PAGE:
She is too tired to embark on reading . . . but she leafs through the illustrations . . . . Amongst them is an arresting and accomplished pencil drawing of an unfamiliar and handsome young man, in an open-necked shirt, wearing an unassuming air of nonchalant gallantry. She glances at the caption, and finds that his name is Valentine Studdert Meade, an unusual name which in itself has no resonance but which nevertheless strikes her with a jolt of recognition. There can’t be all that many Studdert Meades, so he must be connected with her Deceased Wife’s Sister novelist. . . . Here must be a clue to Alice Studdert Meade, in this fairly unlikely place, discovered more or less randomly. This, she says to herself, sadly but with some satisfaction, is Scholarship, in all its triviality. She turns to the index, to discover more about Valentine . . . . Here, so unexpectedly, are clues.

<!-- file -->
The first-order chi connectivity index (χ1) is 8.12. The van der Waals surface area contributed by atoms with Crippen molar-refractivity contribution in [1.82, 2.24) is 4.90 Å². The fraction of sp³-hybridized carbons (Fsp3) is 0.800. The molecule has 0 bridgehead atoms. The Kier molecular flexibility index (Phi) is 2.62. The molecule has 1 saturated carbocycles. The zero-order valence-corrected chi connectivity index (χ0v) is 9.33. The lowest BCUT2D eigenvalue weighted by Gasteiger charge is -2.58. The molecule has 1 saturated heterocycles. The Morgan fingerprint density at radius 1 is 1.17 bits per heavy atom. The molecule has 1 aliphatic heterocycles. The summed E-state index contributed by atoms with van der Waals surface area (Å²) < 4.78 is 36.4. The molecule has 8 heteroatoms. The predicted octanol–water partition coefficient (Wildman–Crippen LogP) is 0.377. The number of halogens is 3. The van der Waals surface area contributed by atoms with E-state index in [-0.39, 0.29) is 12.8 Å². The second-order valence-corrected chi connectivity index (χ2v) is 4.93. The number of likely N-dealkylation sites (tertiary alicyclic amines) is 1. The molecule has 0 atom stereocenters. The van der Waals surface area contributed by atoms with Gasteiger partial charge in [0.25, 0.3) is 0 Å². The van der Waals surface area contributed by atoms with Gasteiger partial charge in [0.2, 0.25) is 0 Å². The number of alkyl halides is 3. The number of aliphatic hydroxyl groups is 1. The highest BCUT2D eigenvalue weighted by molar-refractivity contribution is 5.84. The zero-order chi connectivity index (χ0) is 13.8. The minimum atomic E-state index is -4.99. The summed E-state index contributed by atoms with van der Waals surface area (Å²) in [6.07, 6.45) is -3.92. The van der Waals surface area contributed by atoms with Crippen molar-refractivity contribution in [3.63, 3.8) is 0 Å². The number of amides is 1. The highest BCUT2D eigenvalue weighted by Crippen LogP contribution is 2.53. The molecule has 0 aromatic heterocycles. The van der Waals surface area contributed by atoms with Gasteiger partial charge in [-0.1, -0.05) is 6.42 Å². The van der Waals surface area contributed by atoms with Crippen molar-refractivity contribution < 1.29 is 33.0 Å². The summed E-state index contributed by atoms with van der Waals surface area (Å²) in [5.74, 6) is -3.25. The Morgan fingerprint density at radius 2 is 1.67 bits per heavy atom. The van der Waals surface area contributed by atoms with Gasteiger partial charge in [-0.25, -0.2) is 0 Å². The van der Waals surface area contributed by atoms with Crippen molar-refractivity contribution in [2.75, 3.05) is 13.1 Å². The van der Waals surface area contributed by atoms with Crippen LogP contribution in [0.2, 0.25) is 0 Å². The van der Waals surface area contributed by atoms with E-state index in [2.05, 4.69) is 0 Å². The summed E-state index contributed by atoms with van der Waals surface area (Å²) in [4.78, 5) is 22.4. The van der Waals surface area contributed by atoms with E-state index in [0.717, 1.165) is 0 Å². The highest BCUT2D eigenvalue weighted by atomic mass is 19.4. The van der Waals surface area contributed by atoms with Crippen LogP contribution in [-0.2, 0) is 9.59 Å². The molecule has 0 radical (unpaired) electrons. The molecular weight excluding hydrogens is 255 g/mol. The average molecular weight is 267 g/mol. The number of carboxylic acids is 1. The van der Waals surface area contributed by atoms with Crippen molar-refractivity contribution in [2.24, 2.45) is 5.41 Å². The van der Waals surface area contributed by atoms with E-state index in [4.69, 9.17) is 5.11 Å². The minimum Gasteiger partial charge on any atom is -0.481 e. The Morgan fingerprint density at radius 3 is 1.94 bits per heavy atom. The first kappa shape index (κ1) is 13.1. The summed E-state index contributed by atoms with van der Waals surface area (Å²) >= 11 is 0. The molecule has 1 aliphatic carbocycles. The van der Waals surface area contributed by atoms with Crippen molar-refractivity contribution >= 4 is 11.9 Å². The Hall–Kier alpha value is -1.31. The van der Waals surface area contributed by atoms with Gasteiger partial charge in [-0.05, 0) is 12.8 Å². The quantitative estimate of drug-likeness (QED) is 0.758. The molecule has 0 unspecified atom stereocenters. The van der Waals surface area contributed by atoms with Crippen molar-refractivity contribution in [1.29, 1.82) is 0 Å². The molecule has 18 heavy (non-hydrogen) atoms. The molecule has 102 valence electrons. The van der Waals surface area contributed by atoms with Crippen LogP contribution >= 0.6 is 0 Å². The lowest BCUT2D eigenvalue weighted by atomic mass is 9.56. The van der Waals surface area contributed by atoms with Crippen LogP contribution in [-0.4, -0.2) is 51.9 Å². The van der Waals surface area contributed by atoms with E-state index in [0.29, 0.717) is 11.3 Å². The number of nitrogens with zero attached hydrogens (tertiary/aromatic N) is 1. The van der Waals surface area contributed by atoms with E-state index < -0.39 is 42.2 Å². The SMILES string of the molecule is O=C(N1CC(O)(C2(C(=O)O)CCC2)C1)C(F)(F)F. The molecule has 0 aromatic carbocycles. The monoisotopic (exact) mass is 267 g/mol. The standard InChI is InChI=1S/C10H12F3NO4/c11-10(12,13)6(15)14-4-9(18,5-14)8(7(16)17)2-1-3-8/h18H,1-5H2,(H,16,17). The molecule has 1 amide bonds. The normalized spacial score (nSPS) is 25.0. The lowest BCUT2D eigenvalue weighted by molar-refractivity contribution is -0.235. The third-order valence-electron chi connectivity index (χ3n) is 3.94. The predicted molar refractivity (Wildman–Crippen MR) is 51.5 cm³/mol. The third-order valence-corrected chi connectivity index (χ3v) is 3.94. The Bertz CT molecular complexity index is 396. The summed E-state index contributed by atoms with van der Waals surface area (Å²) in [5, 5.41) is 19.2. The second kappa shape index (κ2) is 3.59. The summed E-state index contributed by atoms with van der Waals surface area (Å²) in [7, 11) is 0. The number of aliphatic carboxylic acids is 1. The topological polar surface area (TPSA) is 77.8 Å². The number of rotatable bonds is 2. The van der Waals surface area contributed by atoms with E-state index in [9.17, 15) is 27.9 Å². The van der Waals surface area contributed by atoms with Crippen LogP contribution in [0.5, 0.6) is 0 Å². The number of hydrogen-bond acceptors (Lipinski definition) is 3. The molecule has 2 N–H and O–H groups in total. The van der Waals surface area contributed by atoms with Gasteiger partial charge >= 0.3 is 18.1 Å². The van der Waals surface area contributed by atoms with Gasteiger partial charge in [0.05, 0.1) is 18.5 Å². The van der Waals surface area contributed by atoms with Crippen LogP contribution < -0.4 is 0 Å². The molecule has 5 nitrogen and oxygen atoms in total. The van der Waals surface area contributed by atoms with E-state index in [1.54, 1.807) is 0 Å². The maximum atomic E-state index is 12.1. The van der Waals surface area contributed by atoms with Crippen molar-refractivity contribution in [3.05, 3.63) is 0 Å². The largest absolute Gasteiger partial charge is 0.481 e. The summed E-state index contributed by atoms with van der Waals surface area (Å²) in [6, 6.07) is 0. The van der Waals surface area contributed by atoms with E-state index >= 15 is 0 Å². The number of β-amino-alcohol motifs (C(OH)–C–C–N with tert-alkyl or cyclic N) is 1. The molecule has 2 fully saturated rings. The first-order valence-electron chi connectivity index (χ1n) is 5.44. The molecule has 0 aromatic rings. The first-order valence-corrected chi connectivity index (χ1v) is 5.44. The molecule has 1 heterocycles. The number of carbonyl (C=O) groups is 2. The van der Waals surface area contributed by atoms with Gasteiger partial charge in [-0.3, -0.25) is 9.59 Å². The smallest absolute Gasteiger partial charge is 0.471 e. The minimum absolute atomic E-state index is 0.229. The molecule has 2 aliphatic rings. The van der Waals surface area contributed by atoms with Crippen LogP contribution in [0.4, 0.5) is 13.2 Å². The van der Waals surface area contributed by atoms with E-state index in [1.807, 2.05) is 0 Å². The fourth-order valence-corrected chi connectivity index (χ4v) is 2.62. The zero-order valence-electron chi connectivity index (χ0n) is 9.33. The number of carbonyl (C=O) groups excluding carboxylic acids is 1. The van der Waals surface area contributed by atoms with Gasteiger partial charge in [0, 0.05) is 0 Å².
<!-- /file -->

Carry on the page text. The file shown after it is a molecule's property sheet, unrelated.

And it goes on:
Margaret Drabble, The Dark Flood Rises (Canongate Books, 2017), pp. 102-103.